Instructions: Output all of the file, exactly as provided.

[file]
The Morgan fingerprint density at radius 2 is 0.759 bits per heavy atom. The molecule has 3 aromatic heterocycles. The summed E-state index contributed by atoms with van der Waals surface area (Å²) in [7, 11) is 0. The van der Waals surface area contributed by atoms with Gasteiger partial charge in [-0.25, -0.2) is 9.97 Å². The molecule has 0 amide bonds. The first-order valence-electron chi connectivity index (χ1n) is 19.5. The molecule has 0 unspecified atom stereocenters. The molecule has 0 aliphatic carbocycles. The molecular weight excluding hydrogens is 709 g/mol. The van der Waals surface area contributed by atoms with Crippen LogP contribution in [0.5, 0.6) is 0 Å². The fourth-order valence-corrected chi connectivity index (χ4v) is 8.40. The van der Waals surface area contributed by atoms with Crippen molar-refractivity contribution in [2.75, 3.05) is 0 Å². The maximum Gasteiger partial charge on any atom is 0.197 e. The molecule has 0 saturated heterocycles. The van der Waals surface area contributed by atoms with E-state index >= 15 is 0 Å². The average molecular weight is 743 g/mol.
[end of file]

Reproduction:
The Morgan fingerprint density at radius 2 is 0.759 bits per heavy atom. The molecule has 3 aromatic heterocycles. The summed E-state index contributed by atoms with van der Waals surface area (Å²) in [7, 11) is 0. The van der Waals surface area contributed by atoms with Gasteiger partial charge in [-0.25, -0.2) is 9.97 Å². The molecule has 0 amide bonds. The first-order valence-electron chi connectivity index (χ1n) is 19.5. The molecule has 0 unspecified atom stereocenters. The molecule has 0 aliphatic carbocycles. The molecular weight excluding hydrogens is 709 g/mol. The van der Waals surface area contributed by atoms with Crippen LogP contribution in [0.5, 0.6) is 0 Å². The fourth-order valence-corrected chi connectivity index (χ4v) is 8.40. The van der Waals surface area contributed by atoms with Crippen molar-refractivity contribution in [2.75, 3.05) is 0 Å². The maximum Gasteiger partial charge on any atom is 0.197 e. The molecule has 0 saturated heterocycles. The van der Waals surface area contributed by atoms with E-state index >= 15 is 0 Å². The average molecular weight is 743 g/mol.